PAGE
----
Directed by Paul Feig
Written by Kristen Wiig and Anne Mumolo
Starring Kristen Wiig, Maya Rudolph, Rose Byrne, Melissa McCarthy

There’s no way to say this without sounding hyperbolic, but the new Judd Apatow-produced, Paul Feig-directed comedy Bridesmaids is the closest I’ve seen a studio comedy come to channeling the Marx Brothers in some time.  Now mind you, I don’t mean to place Bridesmaids in rarefied company of such classics as Duck Soup, A Night at the Opera or Animal Crackers.  But what this movie has in common with those classics is the skillful way it escalates its comic set-pieces, upping the ante as the scene unfolds.  Take the immortal stateroom sequence from A Night at the Opera, which opens in a perfectly ordinary way, with Groucho, Chico and Harpo crammed into a tiny cabin aboard a big ocean liner.  Gradually, more and more people start entering the space (maids, janitors, manicurists) and attempt to go about their tasks despite the lack of room.  The energy and choreographed chaos of the scene continues to build until it reaches its final punchline—Margaret Dumont opening the door—and the audience erupts in laughter.

’ closest equivalent to Opera’s stateroom sequence occurs about halfway through on an airplane bound for Las Vegas.  Aboard the flight is our heroine Annie (Saturday Night Live star Kristen Wiig, who also co-wrote the screenplay) a terminally single girl that has reluctantly agreed to serve as the maid of honor for her best friend Lillian’s impending nuptials.  Lillian (Maya Rudolph), Annie and the other three members of the bridal party are on their way to Vegas for a big bachelorette blow-out, one that’s been organized by Helen (Rose Byrne), the bride’s other good friend and the one that desperately wanted the title of maid of honor.  Always eager to one-up her competition, Helen got the group to deep-six Annie’s original suggestion of a low-key party at Lillian’s childhood summer home for a bacchanal in the City of Sin.  She even arranged for first class tickets for the entire group—which also includes starry-eyed newlywed Becca (Ellie Kemper), oversexed housewife Rita (Wendi McLendon-Covey) and oddball Megan (Melissa McCarthy—knowing full well that Annie would only afford coach.

Anyway, the scene begins with Annie stuck in the back of the plane, while the other four women sip complimentary cocktails up front.  Bored, she goes up to chat with Lillian—seated, of course, right next to Helen—for a bit only to be shooed away by a particularly zealous attendant.  Meanwhile, Rita and Megan are comparing notes about married life and Megan is relentlessly trying to get her unassuming seatmate (Ben Falcone, McCarthy’s real-life husband) to admit that he’s an air marshal.  Annie tries to visit Lillian a second time with the excuse that she’s feeling airsick.  So Helen hands her a pill (and a cocktail to wash it down with) that naturally ends up knocking Annie for a loop.  Tripping on whatever drug she’s taken, she proceeds to flagrantly disobey various airline rules.  Her bad behavior escalates until she goes too far and all comic hell breaks loose.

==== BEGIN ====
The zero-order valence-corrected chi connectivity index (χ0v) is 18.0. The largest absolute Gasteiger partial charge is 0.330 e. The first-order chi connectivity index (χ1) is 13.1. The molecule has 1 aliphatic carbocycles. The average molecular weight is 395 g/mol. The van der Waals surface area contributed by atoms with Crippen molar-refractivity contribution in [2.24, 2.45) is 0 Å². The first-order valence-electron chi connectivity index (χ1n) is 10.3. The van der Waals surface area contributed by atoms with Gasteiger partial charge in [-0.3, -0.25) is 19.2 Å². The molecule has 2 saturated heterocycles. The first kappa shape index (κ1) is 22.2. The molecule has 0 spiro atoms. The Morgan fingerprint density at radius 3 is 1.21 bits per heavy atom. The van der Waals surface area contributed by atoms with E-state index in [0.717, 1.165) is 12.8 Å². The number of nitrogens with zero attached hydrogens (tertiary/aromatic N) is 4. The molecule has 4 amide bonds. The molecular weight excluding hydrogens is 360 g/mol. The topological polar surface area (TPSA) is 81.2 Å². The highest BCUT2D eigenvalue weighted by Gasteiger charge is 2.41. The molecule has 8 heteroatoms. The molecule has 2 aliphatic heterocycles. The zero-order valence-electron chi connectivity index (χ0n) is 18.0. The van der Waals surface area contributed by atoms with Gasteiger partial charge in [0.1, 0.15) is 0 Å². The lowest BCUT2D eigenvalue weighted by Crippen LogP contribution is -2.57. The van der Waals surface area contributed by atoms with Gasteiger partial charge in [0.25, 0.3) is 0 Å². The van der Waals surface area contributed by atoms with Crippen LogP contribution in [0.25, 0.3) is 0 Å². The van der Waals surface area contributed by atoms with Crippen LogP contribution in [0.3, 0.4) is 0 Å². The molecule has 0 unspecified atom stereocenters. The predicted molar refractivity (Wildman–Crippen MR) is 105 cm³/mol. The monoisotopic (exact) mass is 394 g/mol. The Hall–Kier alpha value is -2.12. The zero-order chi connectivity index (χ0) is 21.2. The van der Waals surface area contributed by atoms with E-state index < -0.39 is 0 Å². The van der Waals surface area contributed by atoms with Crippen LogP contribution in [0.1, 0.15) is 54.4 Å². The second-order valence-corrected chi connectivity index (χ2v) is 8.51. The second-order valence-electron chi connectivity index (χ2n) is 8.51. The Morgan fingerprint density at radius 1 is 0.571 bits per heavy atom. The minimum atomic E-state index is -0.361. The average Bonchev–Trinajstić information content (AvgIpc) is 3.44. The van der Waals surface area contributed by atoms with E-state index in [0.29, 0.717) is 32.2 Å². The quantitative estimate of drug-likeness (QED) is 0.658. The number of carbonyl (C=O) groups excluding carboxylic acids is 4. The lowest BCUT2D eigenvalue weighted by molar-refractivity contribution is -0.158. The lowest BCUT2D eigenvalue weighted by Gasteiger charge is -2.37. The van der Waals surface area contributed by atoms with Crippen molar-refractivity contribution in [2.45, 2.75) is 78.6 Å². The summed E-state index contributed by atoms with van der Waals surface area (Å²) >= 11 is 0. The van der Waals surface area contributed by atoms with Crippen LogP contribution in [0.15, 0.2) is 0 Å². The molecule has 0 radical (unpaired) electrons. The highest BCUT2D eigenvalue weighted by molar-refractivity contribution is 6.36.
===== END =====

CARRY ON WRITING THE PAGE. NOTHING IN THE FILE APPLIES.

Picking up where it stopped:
What’s great about this sequence is the way it builds so naturally, driven by the characters’ behavior rather than the dictates of the plot.  Moreover, each of the major players has a distinct bit of business to perform and all of them are treated to some kind of payoff.  The structure of the scene, the way it layers joke on top of joke until it releases all that energy in one big burst of lunacy is very much in keeping with the Marx Brothers tradition, as well as classic screwball comedy in general.  There are several other inspired moments as well, including a trip to a bridal store that’s ruined by an outbreak of food-poisoned inspired diarrhea (yes, this scene is rude and vulgar, but reader…I laughed) and a scene at Lillian’s bridal shower where Annie endures one humiliation too many and proceeds to smash the Parisian-inspired décor to smithereens.

The ensemble also plays off each other with Marxian skill; Wiig is unquestionably the Groucho of the piece, not only because she’s the lead but also due to her character’s quick wit and unapologetic self-absorption.  Meanwhile, Annie’s verbal jousting with Lillian often recalls the patter between Groucho and Chico and McCarthy assumes Harpo’s role as the maladjusted clown.  (This actress has the toughest role in the movie as her character deliberately straddles the line between eccentric oddball and offensive stereotype.  To her credit through, McCarthy commits to the part wholeheartedly—there’s never any sense that she feels embarrassed or exploited by the material she’s asked to play.)  Continuing down the line, Kemper and McLendon-Covey are The Zeppos—mostly due to the fact that the movie can’t quite figure out what to do with them rather than their lack of comic skill—and Byrne gamely takes on the thankless task of playing the stuck-up villain regularly flummoxed by Groucho.  Finally, the Margaret Dumont role is inhabited by Irish actor Chris O’Dowd, who plays the unassuming traffic cop that falls for the screwed-up Annie.  For whatever reason, the “romance” part has been the lamest thing about a lot of recent romantic comedies, but their love story is actually very sweet and funny, with Wiig and O’Dowd demonstrating a fine chemistry from their first scene together.  (Mad Men star Jon Hamm also pops up in a very funny cameo as the Mr. Wrong in Annie’s life—he’s like a douchier Don Draper.)

As with most Apatow productions, Bridesmaids overlong in spots and occasionally rough around the edges.  For example, an entire subplot involving Annie’s creepy British brother-and-sister roommates could and should have been left on the cutting room floor.  And at times the character’s extreme self-pity threatens to cross the line from pathetically funny to just plain pathetic.  But for much of its runtime, Bridesmaids moves with poise and confidence, making the hard business of earning honest laughs look easy.

Bridesmaids opens in theaters today.

Also in Theaters:

Hey Boo: Harper Lee and “To Kill a Mockingbird”
Directed by Mary Murphy